If You Can’t Stand the Heat… Stay in the Kitchen?
One writer can’t abide the notion of waiting until autumn to make a beloved handful of recipes that require deep-frying, sautéing, and even—gasp—baking.
It’s 85 degrees in New York today, and I’ve just taken a loaf of bread out of a 450-degree oven.
Reader, I don’t have central A/C, and in truth, I left the air-conditioning unit off while baking because of either energy concerns or a temporary, heat-induced lack of mental acuity.
My desire to use the stove this time of year is not, my partner would confirm, my top quality as a human. The heat our oven produces makes him howl when he walks in the door, so I cook as early in the day as I can. I’d agree with him that it’s perverse to employ what can only be called a how-much-clothing-do-I-need-to-wear-to-not-get-boiling-oil-on-me cooking.
In my defense, I have limits: I’m not going make a pork roast, leaving the stove on for hours. But appetite is a primary driving force, and as much as I love raw food, sandwiches, and salads, there are a handful of the recipes for which I’ve broken down—and turned up the heat—even on the 80- and 90-degree days. That’s how strong my craving was, and that’s how good these recipes are; I can’t recommend each of them enough.
A good fat steak
By far the most sensible of the bunch, a steak can be cooked entirely on your stovetop—yes, even a thick one. I like to butter-baste and skillet-sear mine, as in this J. Kenji López-Alt recipe. (Tip: Toss a few leaves of sage into the pan if you don’t have thyme or rosemary—delicious.)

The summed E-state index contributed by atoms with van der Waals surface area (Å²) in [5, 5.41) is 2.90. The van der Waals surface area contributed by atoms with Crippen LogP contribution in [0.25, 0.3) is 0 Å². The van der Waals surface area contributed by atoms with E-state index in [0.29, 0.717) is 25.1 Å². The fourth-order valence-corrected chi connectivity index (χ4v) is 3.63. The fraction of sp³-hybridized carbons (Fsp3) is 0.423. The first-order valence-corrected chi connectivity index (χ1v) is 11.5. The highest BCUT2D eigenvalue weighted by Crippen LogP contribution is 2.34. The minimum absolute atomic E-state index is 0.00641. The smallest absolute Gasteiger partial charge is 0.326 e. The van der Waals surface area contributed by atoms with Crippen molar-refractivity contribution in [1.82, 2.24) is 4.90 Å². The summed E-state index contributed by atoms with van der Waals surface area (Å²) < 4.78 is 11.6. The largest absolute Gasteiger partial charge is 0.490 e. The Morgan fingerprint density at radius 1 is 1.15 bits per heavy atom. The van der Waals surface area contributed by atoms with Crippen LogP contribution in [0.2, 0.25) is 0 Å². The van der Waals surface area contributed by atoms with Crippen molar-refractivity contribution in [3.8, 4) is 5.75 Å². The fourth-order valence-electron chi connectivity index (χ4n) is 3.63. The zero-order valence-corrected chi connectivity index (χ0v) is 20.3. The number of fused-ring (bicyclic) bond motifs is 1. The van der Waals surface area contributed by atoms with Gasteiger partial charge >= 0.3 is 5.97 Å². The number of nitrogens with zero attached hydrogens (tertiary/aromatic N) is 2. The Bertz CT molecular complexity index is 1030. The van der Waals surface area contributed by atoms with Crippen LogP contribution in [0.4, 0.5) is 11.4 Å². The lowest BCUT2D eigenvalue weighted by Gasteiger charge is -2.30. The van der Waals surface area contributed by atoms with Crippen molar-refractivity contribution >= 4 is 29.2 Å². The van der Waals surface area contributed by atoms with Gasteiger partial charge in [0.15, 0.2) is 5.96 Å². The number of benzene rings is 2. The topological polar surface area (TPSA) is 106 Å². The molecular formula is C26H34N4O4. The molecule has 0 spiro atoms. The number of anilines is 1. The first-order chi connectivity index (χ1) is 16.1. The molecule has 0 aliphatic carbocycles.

Pasta with eggplant tomato sauce
Yes, this recipe involves deep-frying. In the summer. Stay with me! Eggplant fries in almost no time, and the rest of this recipe—adapted from Marcella Hazan’s classic—is a snap. Eggplant acquires a silky, creamy texture when fried, lending a super-satisfying, meaty feel to a vegetarian dish. It’s slightly adaptable; I used basil since I didn’t have parsley and the results were divine.
I can’t quit this curry by The New York Times’ talented Melissa Clark. At this point, I’ve completely changed it, dispensing with canned Thai curry paste in favor of a couple tablespoons of dried Indian curry powder and golden vadouvan. I use more coconut milk than is called for; I swap out snap peas for kale or sautéed zucchini; I am the boss of me!
Although New York City rolls are maybe worthy of odes, there’s nothing like a turkey sandwich made on your own easy, no-knead bread. Finish proofing dough in the morning so you can have that oven off by 10 am before it gets super-hot.
Ground pork and vermicelli
If you have a good Asian market near you, you know the allure of its prettily packaged sauces and spices—and those neat-looking vermicelli noodles, which cook even more swiftly than pasta. The internet abounds with Vietnamese, Thai and Taiwanese riffs on ground pork with noodles (and I for one am determined to try them all!) So check your fridge—you’ll likely need scallions, ginger, and garlic—and start Googling! There are few wrong moves with this combo.
Pok Pok chicken wings
Made famous by chef Andy Ricker at his bi-coastal Thai food empire Pok Pok, this recipe was actually refined by first employee Ich Truong. It is a dream. Either use the version printed in Ricker’s cookbook or try this version from Food & Wine. If you can wrap your head around deep-frying your way through the dog days, you’ll be rewarded with crisp, spicy, fish sauce-shellacked wings that will make even annoyed family members forgive you for turning up the heat. (Mine sure did.)